Wednesday, August 21, 2013


94 St Mark's Place, NY

Truth be told, I was afraid.

Though I was shielded by darkness in the audience, this was a room, where it felt like all eyes were upon you (and looking through you).

Everyone was unique. That’s the toughest audience you can possibly get. 

I mean, can you imagine if poet Tim Shea and Joe Yoga were to uniquely articulate thoughts about your art? Art is always in mixed emotion so I’d not expect one flavor. Or, can you imagine Mike Milazzo playing guitar strings so hard, and you wondering if you worked hard enough for Art?   And what if you saw Killy Mockstar Dwyer creating physical illusions with dazzling movements, making you wonder if your art was even magical? And let’s face it, having a guy named “Satan” as a viewer can be intimidating. 

Unique people make you question a lot--and wonder in awe. 

So much could unexpectedly happen in 7 minutes. And so much did. 

If people were to ask, where can you find a place to be creatively versatile like  Patti Smith, this basement room would be it at Under St Mark's Theater where Penny's Open Mic has been staged every Tuesday for 6 years.  It’s not just because of sheer madness – people singing “Where Is My Mind?” – that Penny’s Open Mic poetically lasted this long. Not even Sandy  pummeling Manhattan lights could stop Penny's Open Mic on a Tuesday. 

I note: No power outage made “Somehwere in the Dark” look darker.  After Sandy, the  flag of piracy that said "Penny’s Open Mic" still waved outside Penny’s famed Ludlow  Street APT candlelit above a darkened bar sign. Power out.  

There’s something special about a stage that heralds uniqueness.

I’ve written three times already on Penny’s Open Mic, inspired by a different muse each time that came with the night. For the final  night of Penny’s Open Mic,  I didn’t want to reminisce about what was written because who repeats an act on a stage that is all about uniqueness?

But this is true. When I wrote those 3 pieces about Penny’s Open Mic, I didn’t tell anyone. I was truly afraid of what so many unique talents would think--even after I’d written a well-received piece about that night of “Risk." The second piece on "Avant Garde" night was  in the style of surrealism, fragmented like a Picasso painting. Did it work out? I didn’t know.

I’d wait months – sometimes half a year – before people would discover the writing posted quietly. They’d say they liked it or loved it, and until then,  I thought no one did.

A writer hears a voice to write but sometimes you think only you understand that voice. That’s the nature of unique.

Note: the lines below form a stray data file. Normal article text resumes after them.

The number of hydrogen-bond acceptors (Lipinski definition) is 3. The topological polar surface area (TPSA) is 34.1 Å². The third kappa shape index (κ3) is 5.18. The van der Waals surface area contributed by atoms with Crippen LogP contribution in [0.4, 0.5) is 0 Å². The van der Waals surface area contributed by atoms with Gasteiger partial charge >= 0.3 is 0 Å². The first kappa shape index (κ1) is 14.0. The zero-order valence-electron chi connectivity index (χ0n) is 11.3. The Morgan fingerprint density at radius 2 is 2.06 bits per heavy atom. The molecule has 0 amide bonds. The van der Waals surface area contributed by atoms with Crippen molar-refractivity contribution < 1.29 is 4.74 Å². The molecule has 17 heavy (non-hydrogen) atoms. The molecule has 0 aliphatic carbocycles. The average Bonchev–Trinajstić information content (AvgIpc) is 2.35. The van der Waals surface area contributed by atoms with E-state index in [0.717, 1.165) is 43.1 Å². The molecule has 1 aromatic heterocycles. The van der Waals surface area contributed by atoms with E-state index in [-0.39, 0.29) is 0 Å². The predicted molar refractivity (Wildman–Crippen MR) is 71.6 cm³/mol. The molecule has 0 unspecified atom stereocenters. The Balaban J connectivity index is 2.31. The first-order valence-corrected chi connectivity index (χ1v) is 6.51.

They’ll be a lot of people who are tone deaf to the voice of unique.

But not on this stage. People who are unlike you will like you. Their differences will sharpen your work, making it edgier.  

Penny Pollak is magic. I always say she should be the Mayor of New York because she knows how to host “unique.” After  6 years, she'll be doing it one last Tuesday, August 27, 2013. 

She'll be having a new exciting creative chapter next. It’s no surprise American X director Tony Kaye is making the film Abigail with Penny. They are two individuals who break the mold.

Who doesn’t love Penny’s creativity, spirit and blue jacket found on the fence?  Not to mention her fire breathing.

She uniquely can make a small space seem so big, turning a bathtub into a stage.  Winnipeg and Scotland know.

* * *

Her eyes didn't just look at you.
They sent a spirit into you and you suddenly performed. 

The underground is not about press. But I’ll tell ya, the press wrote stuff they never write for any place else:

"Possibly the best venue in New York City for performers who like to take risks." 
 ~ CBS 
 “Every Tuesday night, in a tiny theater hidden below a busy East Village street, some of the city’s most inventive minds take the stage.”  ~ New York Magazine.

And I say, in my lifetime, it’s the best deal in New York ever. For $3, you will see crafty words and performances from people who believe:

* * *

I had writer’s block on what to write one last time for Penny’s Open Mic. Then the  muse finally came.  

"nearly napping, suddenly there came a tapping"

I was inspired by Killy Mockstar Dwyer’s speech for Revelation night at Penny's Open Mic:

I think one, if not the most important revelation that I came to gradually over my time at Penny's Open Mic, is that I truly wanted do something that no one else is doing. To strive every day for that almost impossible goal, anyway. I wanted to be an entirely unique artist and entertainer. To be incomparable. I think after more than 6 years of trial, error, success and failure, I am pretty damn close. I'm not really a comedian. I'm not exactly a musician. I'm not an actress or a dancer or a puppeteer or a filmmaker. I'm a imperfectly perfect amalgamation of all of those things and more. I'm someone that rebels against fitting in and following a path. With the help of Penny and Penny's Open Mic I blazed my own zigzagging, bumpy, beautiful winding road, flanked with the lovely graffiti of experience, failure, love, support, time, bravery and risk - with lifelong friends to hold my hand along the way. There aren't words that offer my gratitude for the space to fall and fly - "jump and the net will appear". There is only the still forming, ever changing artist that stands before the audience wherever I land, giving 110% of everything I am and the residual experience of every performance I had the esteemed honor to witness and learn from in a underground, black box theater on St. Marks street.”

She was the hardest act to describe.  So in that regard, that’s how unique she’s been. Words do not exist yet to describe her. 

* * * 

Addendum -  Week #314 straight, Penny's Open Mic #314.  68 people showed up to perform. 

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